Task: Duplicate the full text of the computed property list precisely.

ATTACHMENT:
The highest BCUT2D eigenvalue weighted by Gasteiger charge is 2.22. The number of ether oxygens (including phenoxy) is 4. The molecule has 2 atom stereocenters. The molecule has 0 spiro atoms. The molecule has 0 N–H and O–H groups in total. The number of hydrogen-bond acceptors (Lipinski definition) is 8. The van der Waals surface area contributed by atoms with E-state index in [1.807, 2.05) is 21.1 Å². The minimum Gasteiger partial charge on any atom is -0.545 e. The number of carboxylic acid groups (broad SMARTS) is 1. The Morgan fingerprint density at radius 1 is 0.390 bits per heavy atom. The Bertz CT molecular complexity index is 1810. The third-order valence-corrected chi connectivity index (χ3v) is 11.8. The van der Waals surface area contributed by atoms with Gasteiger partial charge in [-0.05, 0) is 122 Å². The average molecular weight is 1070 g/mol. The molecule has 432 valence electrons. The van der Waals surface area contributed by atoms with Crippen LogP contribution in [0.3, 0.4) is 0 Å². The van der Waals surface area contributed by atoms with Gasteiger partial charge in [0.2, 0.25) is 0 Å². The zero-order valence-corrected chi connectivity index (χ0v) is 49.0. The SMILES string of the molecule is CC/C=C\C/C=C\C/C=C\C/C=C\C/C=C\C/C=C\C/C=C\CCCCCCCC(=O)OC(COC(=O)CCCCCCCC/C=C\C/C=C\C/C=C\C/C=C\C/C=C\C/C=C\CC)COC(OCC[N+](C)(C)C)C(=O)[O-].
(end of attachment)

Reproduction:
The highest BCUT2D eigenvalue weighted by Gasteiger charge is 2.22. The number of ether oxygens (including phenoxy) is 4. The molecule has 2 atom stereocenters. The molecule has 0 spiro atoms. The molecule has 0 N–H and O–H groups in total. The number of hydrogen-bond acceptors (Lipinski definition) is 8. The van der Waals surface area contributed by atoms with E-state index in [1.807, 2.05) is 21.1 Å². The minimum Gasteiger partial charge on any atom is -0.545 e. The number of carboxylic acid groups (broad SMARTS) is 1. The Morgan fingerprint density at radius 1 is 0.390 bits per heavy atom. The Bertz CT molecular complexity index is 1810. The third-order valence-corrected chi connectivity index (χ3v) is 11.8. The van der Waals surface area contributed by atoms with Gasteiger partial charge in [-0.05, 0) is 122 Å². The average molecular weight is 1070 g/mol. The molecule has 432 valence electrons. The van der Waals surface area contributed by atoms with Crippen LogP contribution in [0.3, 0.4) is 0 Å². The van der Waals surface area contributed by atoms with Gasteiger partial charge in [0.2, 0.25) is 0 Å². The zero-order valence-corrected chi connectivity index (χ0v) is 49.0. The SMILES string of the molecule is CC/C=C\C/C=C\C/C=C\C/C=C\C/C=C\C/C=C\C/C=C\CCCCCCCC(=O)OC(COC(=O)CCCCCCCC/C=C\C/C=C\C/C=C\C/C=C\C/C=C\C/C=C\CC)COC(OCC[N+](C)(C)C)C(=O)[O-].